Suppose, you have to test whether the participants of a training camp show different reaction times before and after the training. In order to check whether there is a significant difference between the two tests, we repeat the reaction test several times and perform a t-test to compare the reaction times. The t-test, however, has two requirements - the data has to be normally distributed, and the variances have to be the same. Thus we have to carry out three different tests - a Shapiro-Wilk test for normality, an F-test for equal variances, and finally the t-test (or the Welch test in the case of unequal valiances) for equal reaction times.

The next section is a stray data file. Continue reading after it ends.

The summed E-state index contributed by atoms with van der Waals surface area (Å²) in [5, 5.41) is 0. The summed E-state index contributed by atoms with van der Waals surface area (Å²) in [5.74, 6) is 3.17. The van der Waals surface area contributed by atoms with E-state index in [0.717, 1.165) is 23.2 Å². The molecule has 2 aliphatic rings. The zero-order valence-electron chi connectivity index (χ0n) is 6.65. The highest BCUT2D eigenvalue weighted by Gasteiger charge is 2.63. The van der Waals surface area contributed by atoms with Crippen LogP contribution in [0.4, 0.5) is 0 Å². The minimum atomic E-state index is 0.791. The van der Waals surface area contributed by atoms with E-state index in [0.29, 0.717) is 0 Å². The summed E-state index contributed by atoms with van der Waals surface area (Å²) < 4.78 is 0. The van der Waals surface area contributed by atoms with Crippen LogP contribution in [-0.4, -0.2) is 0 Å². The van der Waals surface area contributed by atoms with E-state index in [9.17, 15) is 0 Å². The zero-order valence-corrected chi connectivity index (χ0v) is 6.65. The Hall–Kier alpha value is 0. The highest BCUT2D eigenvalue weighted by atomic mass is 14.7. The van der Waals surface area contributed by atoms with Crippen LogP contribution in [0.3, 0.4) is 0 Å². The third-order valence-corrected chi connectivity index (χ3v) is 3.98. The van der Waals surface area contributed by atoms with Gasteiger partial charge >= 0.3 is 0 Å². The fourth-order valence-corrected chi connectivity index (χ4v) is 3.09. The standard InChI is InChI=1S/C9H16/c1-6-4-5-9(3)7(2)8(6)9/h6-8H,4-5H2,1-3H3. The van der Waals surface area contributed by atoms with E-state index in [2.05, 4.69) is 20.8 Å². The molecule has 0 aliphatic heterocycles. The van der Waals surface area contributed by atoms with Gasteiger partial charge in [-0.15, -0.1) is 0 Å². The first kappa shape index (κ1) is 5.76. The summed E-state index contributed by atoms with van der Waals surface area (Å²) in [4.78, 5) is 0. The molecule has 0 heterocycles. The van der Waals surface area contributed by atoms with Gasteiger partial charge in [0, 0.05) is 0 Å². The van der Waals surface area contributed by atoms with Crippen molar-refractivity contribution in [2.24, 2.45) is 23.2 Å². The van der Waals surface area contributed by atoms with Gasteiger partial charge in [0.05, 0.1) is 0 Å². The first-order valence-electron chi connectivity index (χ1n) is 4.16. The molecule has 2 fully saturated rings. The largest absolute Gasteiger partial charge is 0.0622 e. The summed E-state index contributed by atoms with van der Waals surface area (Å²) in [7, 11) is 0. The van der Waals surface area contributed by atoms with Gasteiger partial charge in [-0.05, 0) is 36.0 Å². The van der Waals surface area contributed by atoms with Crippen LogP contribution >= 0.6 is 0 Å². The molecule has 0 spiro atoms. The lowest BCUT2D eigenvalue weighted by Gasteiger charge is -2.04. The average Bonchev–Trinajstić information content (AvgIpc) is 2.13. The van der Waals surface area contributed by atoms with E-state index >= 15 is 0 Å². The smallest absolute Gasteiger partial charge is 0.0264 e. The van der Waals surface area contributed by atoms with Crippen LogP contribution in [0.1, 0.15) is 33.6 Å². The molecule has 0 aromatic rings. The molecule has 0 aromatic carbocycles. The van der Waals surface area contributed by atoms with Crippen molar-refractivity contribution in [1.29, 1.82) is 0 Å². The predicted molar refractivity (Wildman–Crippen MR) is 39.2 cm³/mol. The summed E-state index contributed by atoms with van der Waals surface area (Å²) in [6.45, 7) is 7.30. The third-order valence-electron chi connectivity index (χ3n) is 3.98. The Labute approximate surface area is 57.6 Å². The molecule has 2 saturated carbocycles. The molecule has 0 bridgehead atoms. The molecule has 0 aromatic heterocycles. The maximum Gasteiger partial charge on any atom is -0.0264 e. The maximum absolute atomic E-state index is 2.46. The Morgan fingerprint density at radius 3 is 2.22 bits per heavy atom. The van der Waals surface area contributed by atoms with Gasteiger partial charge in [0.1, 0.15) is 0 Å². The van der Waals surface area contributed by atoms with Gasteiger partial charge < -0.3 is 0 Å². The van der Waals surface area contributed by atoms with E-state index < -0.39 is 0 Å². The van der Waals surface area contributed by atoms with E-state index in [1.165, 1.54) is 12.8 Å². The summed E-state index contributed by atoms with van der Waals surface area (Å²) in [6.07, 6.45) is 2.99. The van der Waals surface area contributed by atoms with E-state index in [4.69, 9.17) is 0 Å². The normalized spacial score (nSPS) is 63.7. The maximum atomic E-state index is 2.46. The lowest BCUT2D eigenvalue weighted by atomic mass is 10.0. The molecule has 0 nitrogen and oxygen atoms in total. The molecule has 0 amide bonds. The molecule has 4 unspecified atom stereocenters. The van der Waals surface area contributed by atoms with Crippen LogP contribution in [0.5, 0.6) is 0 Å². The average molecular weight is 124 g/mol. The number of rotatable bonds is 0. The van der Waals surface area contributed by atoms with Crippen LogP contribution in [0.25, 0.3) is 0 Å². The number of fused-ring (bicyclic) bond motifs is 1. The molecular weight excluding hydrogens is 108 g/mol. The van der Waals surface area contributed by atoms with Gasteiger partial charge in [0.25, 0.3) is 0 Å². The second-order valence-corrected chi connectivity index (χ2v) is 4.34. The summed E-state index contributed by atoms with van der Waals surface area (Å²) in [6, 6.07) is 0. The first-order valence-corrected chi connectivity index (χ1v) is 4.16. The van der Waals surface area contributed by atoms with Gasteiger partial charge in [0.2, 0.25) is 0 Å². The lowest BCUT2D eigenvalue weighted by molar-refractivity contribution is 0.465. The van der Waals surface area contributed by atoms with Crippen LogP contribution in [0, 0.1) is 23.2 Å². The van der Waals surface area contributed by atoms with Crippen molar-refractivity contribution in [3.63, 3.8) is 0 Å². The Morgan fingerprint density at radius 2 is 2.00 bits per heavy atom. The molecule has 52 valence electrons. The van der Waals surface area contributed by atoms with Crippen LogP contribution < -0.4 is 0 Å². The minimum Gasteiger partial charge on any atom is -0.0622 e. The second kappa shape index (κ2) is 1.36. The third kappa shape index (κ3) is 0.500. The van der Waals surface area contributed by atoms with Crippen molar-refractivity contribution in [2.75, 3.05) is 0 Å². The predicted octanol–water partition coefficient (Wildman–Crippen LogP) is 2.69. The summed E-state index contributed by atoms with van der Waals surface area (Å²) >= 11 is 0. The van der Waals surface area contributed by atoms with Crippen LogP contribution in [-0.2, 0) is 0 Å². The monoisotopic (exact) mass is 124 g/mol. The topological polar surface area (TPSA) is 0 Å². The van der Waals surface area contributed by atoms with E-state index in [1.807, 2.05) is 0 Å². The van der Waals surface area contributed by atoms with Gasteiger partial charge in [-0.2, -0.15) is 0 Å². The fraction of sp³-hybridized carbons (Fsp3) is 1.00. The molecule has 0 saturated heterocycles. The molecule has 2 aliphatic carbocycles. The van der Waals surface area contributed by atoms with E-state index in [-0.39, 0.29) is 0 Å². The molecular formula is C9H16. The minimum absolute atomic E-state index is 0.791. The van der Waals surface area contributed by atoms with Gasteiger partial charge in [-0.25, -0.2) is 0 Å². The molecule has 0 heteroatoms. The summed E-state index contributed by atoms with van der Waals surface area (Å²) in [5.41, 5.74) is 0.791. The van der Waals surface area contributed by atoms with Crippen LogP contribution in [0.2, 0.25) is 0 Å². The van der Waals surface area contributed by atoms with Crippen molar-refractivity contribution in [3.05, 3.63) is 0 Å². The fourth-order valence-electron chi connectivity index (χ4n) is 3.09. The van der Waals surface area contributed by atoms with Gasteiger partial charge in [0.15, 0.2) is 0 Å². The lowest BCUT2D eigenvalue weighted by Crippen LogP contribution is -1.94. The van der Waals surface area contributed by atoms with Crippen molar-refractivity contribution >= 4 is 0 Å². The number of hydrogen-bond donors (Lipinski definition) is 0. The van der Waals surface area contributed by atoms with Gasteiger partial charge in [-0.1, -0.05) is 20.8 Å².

All three tests can be carried out easily by DataLab. We first start the statistical tests and tag the data to be compared (shown in red and blue).
Next we perform the Shapiro-Wilk test for normality, which shows that the requirement of normal distributions is fulfilled:
Now we have to check for equal variances by applying an F test:
As we can see, the null hypyothesis that the variances are equal must be rejected at the 5% level of significance. Thus we have to apply a Welch test:
We now see that the Welch test has to reject the null hypothesis that the means are equal, which actually means that the training had indeed an effect on the reaction times.